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FEATURED SPEAKERS

Thomas Barone

Thomas Barone

Over 30 years ago, Tom Barone’s doctoral dissertation at Stanford University investigated the possibilities of literary non-fiction for researching and writing about educational matters. Since then he has explored, conceptually and through examples, a variety of narrative and arts-based approaches to contextualizing and theorizing about significant educational issues. He has written three books: Aesthetics, Politics, and Educational Inquiry: Essays and Examples; Touching Eternity: The Enduring Outcomes of Teaching (Outstanding Book Awards from Division B of AERA and the AERA Narrative Research Special Interest Group); and the forthcoming Arts Based Research, co-authored with Elliot Eisner for SAGE Press. As Professor of Education in the Arizona State University Mary Lou Fulton Institute and Graduate School of Education, Barone teaches courses in curriculum studies and qualitative research methods. He was recently honored with the 2010 AERA, Division B, Lifetime Achievement Award. Retiring to the status of Professor Emeritus in May 2011, he believes that he has been afforded the great privilege of conducting and hosting a conference that spotlights forward thinking qualitative research methodologists whose work he has long appreciated, and that provides an opportunity for the perspectives of new scholars to be heard.

Marie Battiste

Marie Battiste

Dr. Marie Battiste, a Mi'kmaq educator from Potlo’tek First Nations, Nova Scotia, is a full professor in the College of Education and Director of the Aboriginal Education Research Centre (AERC) at the University of Saskatchewan. Her research interests are in initiating institutional change in the decolonization of education, language and social justice policy and power, and postcolonial educational approaches that recognize and affirm political and cultural diversity and the collective healing required for transformation from colonial trauma. She has published widely, including the edited collection Reclaiming Indigenous Voice and Vision, a special edition of the Australian Journal of Indigenous Education (May 2005), and as senior editor for First Nations Education in Canada: The Circle Unfolds.

Jean Clandinin

Jean Clandinin

Jean Clandinin is Professor and Director of the Centre for Research for Teacher Education and Development at the University of Alberta. She is co-author with Michael Connelly of four books including Narrative Inquiry. Composing Diverse Identities: Narrative Inquiries into the Interwoven Lives of Children and Teachers (2006) drew on research with children and teachers in urban schools. She edited the 2007 Handbook of Narrative Inquiry: Mapping a Methodology. With AERA, she was a Vice President of Division B; the 1993 winner of the Early Career Award; and she was awarded the 2002 Division B Lifetime Achievement Award.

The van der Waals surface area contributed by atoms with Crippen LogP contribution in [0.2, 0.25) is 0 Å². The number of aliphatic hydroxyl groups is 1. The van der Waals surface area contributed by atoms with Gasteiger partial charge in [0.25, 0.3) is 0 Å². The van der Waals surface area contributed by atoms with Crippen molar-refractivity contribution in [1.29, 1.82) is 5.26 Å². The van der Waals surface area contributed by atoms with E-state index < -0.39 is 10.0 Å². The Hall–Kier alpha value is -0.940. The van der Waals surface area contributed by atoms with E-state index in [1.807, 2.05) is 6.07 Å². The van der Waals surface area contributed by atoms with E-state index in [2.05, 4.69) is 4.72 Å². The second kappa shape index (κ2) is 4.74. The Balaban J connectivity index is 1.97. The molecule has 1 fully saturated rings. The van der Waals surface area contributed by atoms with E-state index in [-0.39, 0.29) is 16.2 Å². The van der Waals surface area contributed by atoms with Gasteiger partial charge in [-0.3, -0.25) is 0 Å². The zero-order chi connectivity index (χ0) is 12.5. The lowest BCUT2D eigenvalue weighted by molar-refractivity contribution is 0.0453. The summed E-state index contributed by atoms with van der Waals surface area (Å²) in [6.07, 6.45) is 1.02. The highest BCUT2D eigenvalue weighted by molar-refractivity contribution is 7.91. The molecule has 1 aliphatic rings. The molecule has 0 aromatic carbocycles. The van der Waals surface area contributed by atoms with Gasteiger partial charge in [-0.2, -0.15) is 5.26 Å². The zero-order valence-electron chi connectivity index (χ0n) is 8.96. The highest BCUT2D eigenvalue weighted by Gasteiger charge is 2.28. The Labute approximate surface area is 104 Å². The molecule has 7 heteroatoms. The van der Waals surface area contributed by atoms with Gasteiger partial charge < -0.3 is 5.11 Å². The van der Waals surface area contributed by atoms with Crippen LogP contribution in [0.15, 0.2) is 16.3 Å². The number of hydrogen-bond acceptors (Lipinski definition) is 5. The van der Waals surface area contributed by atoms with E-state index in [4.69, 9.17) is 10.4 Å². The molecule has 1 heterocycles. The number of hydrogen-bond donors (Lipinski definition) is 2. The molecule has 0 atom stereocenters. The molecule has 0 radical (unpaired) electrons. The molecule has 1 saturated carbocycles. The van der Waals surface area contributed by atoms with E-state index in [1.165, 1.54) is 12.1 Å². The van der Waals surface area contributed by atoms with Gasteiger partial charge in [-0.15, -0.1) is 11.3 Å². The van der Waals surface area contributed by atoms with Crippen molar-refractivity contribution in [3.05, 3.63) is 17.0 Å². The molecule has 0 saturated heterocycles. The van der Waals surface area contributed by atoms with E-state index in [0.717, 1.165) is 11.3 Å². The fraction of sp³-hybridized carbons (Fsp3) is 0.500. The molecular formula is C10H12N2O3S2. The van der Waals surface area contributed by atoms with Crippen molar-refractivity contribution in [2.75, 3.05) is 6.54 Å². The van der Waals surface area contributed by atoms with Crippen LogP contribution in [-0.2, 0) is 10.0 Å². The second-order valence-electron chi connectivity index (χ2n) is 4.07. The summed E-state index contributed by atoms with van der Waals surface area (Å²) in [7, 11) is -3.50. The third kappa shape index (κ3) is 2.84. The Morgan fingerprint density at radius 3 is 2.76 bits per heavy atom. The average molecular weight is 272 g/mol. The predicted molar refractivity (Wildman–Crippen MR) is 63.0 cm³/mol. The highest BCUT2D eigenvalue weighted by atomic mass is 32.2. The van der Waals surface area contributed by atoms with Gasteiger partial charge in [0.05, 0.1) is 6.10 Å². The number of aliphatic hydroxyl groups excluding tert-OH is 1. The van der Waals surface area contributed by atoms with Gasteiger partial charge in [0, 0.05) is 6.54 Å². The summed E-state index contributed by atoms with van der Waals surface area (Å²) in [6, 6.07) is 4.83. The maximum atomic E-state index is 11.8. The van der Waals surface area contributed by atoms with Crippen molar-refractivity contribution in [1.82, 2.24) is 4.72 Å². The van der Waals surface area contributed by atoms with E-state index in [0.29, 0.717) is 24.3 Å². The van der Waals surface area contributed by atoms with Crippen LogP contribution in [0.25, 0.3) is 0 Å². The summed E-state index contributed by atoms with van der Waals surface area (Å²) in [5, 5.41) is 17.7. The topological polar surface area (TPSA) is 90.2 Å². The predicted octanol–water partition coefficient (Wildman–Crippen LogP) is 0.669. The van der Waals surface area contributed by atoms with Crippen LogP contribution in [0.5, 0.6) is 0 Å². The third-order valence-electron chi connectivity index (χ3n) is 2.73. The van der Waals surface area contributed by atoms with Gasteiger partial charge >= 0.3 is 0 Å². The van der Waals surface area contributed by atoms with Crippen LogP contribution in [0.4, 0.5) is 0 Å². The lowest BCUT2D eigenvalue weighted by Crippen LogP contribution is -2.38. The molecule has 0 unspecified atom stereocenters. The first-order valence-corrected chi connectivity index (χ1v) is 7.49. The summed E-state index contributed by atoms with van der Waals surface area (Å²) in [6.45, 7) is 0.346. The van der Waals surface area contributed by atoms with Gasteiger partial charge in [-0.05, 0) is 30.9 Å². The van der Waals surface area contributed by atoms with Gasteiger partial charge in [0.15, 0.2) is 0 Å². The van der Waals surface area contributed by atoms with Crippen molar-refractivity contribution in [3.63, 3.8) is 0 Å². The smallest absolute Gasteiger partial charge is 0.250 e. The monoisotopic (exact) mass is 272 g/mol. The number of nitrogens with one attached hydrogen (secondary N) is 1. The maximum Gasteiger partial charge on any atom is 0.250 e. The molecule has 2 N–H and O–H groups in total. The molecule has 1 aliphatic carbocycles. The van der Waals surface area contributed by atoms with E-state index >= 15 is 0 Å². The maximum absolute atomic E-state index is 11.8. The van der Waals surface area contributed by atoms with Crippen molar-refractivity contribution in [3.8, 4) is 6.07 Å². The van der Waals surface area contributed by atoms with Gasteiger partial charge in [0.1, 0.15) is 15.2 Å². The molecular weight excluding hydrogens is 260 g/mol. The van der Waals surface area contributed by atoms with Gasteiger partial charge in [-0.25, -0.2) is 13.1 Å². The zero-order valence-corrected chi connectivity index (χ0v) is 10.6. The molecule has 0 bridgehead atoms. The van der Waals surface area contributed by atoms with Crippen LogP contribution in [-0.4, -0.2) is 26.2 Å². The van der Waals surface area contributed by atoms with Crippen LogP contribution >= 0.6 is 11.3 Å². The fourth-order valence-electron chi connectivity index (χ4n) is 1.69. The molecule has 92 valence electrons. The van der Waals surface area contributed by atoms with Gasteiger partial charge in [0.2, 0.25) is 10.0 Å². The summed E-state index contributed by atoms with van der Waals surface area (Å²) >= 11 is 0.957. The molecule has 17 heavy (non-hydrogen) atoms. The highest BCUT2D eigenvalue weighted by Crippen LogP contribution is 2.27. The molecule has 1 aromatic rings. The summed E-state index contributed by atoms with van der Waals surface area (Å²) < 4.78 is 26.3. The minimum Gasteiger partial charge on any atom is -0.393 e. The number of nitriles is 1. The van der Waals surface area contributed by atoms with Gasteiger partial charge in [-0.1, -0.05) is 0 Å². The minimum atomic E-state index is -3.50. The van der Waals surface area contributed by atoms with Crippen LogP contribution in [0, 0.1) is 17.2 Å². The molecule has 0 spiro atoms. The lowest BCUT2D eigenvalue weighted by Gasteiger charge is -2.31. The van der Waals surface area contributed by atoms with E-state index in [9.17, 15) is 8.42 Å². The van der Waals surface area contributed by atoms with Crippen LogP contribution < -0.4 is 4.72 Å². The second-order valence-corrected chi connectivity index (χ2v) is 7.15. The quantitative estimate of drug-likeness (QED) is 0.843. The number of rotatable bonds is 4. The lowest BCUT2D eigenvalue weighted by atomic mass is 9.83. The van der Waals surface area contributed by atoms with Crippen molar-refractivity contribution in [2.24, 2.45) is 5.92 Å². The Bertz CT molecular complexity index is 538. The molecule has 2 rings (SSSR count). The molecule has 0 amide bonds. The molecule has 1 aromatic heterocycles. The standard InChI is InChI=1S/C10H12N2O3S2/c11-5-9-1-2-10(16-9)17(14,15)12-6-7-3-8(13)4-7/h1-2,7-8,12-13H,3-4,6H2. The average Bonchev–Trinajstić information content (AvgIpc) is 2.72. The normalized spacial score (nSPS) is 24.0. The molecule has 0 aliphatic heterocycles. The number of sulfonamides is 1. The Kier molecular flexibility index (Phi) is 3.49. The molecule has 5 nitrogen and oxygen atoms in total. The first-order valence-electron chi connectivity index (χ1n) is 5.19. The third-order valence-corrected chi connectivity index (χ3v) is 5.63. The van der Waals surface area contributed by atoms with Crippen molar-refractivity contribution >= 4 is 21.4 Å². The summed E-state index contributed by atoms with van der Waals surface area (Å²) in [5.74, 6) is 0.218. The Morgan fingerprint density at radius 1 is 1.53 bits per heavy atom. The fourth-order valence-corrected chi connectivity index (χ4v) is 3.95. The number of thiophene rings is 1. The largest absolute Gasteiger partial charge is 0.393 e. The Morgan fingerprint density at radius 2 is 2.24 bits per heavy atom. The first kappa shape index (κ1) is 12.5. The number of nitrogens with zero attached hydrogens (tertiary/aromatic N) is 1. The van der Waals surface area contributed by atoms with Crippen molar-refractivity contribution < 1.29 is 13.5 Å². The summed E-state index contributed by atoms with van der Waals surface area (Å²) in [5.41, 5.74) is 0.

Elliot Eisner

Elliot Eisner

Elliot W. Eisner is the Lee Jacks Professor of Education and Professor of Art at Stanford University. Professor Eisner was trained as a painter at the School of the Art Institute of Chicago, and he received his Ph.D. from the University of Chicago. He is the author or editor of sixteen books, including The Educational Imagination, The Enlightened Eye, Cognition and Curriculum, The Kind of Schools We Need, and The Arts and the Creation of Mind. Professor Eisner has received many prestigious awards for his work, among them a John Simon Guggenheim Fellowship, a Senior Fulbright Fellowship, the Jose Vasconcelos Award from the World Cultural Council, the Harold McGraw Prize in Education, the Brock International prize in Education, and the Grawemeyer Award in Education from the University of Louisville.

Janet Miller

Janet Miller

Janet L. Miller is Professor of English & Education and Director of Research in the Department of Arts & Humanities, Teachers College, Columbia University. In 2010, Professor Miller was elected a Fellow of the American Educational Research Association. In 2008, she received AERA's Lifetime Achievement Award, (Division B, Curriculum Studies). She was elected Vice President of AERA for Division B (1997-1999), and President of the American Association for the Advancement of Curriculum Studies (2001-2007). As Managing Editor of Journal of Curriculum Theorizing (1978-1998), she also served as Program Chair of the JCT-sponsored Bergamo Annual Curriculum Theorizing Conference. Her scholarly interests include curriculum theory, with emphases on feminist poststructuralist autobiographical theorizing as well as qualitative/ narrative research theories, methodologies, and research representation problematics, especially in relation to teachers' and researchers' subjectivities. She has authored Creating Spaces and Finding Voices: Teachers Collaborating for Empowerment; Sounds of Silence Breaking: Women, Autobiography, Curriculum; and co-edited, with William Ayers, A Light in Dark Times: Maxine Greene and the Unfinished Conversation.

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FEATURED SPEAKERS